Quartz and Lords

Monday, July 30th

Week five surprisingly started with a day on site! With a few newcomers, we finished surveying our rocks. Once that was completed, more rocks from the center of our site were removed, and needless to say, troweling ensued. I troweled the top of the rock stretch and at one point found a little hollow between a few rocks. Rory said that it was interesting because he suspects that underneath that rocky area there is a pit. I suppose something that I haven’t mentioned is that our troweling has produced buckets and buckets of quartz pieces. Finding quartz isn’t too abnormal—there is a quartz quarry near the site, but the quantity has been overwhelming. We have found huge pieces, minuscule pieces and everything in between. Rory has had us save them, as some of them look like blades and flints. I found what we think could be a quartz scraper!

Tuesday, July 31st

Rain gave us a field trip and a lecture today! Rory showed us some of the known megalithic tombs on the island: one portal tomb and one court tomb. A portal tomb, also known as a dolmen, is made up of three large standing stones covered by a fourth stone, the capstone. The court in a court tomb is placed outside the entrance of the burial chamber, allowing rituals to take place outside. After looking at the tombs, we saw one of the first Churches of Ireland on Achill, and visited a national park. Unfortunately, the grounds were too wet to really walk around in. When we returned to the field school, our lecture was on Medieval and Post-Medieval Ireland. During this time, there was an Anglo-Norman invasion. The Anglo-Norman culture influenced the greater part of the country, leaving only a few areas of the true “Irish” way of life. This was an idea echoed by our night lecture, “Elite settlement in Gaelic Ireland During the High Medieval Period,” given by Dr. Kieran O’Conor of NUI Galway. Although the Anglo-Normans left few areas uninfluenced, Gaelic lordship did remain. These Gaelic elites lived in crannogs, moated sites, cashels, and perhaps ringforts. They did not live in castles like there Anglo-Norman counterparts due to the warlike nature of their Gaelic landscape. The Gaelic elites needed to stay fluid, and thus defending a castle would be a waste of time. There was also a lack of primogeniture, which is another reason things like castles were not invested in. Wednesday, August 1st Today Rory announced that we would “cut” a section across the stretch of middle stones on the site. Basically, that meant we would remove all of the little stones from the zero meter mark to the one and a half meter mark, so we can begin to figure out what was going on. As I cleared stones for this and began to trowel away the excess dirt, others were troweling the left side of our site. Their efforts revealed a “feature,” a strip of reddish-orange earth. Although it doesn’t tell us much right now, it does show that the earth has been upheaved in some way.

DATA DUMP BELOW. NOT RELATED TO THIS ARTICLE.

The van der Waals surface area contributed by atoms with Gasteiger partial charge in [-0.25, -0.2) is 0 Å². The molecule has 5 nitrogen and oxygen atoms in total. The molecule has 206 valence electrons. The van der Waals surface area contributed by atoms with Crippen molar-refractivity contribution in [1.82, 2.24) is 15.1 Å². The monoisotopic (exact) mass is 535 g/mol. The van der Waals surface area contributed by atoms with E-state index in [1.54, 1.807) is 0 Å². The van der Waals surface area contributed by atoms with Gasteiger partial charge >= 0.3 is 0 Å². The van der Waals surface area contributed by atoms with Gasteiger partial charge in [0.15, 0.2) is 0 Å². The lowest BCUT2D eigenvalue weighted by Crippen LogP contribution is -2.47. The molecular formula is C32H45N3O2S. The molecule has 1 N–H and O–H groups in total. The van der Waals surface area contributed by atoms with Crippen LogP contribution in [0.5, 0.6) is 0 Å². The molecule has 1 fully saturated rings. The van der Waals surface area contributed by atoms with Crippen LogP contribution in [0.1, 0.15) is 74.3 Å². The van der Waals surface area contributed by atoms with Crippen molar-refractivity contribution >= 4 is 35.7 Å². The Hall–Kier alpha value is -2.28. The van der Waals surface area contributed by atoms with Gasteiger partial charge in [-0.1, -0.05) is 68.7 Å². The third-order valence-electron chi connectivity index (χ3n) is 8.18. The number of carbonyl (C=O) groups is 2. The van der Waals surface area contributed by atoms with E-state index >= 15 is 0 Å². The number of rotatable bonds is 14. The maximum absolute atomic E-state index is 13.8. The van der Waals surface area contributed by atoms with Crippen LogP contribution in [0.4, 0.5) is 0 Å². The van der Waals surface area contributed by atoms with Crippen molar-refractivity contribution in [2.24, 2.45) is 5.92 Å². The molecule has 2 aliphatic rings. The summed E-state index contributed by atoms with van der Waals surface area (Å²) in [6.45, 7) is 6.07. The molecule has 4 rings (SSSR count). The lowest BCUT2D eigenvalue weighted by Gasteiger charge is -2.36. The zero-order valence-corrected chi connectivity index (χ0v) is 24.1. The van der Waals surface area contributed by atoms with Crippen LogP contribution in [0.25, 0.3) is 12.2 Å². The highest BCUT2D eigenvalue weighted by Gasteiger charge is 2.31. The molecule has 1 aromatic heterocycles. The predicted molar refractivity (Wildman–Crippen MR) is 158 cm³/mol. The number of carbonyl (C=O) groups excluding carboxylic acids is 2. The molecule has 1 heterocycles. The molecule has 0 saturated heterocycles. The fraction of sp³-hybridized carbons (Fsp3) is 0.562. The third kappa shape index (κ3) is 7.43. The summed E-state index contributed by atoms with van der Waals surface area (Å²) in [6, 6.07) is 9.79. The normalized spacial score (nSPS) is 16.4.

Thursday, August 2nd and Friday, August 3rd

On Thursday, we made our cut very clean and level for recording purposes. We found some interesting stratigraphic layers and Rory was pleased to find them. To end the week, we troweled to find more of the reddish-orange feature and we began another cut in our center rock pile. The cut has yielded a piece of pottery and several interesting pieces of quartz. I’m hoping that if we take another cut back and trowel a little deeper we’ll find some clue that this really is a tomb!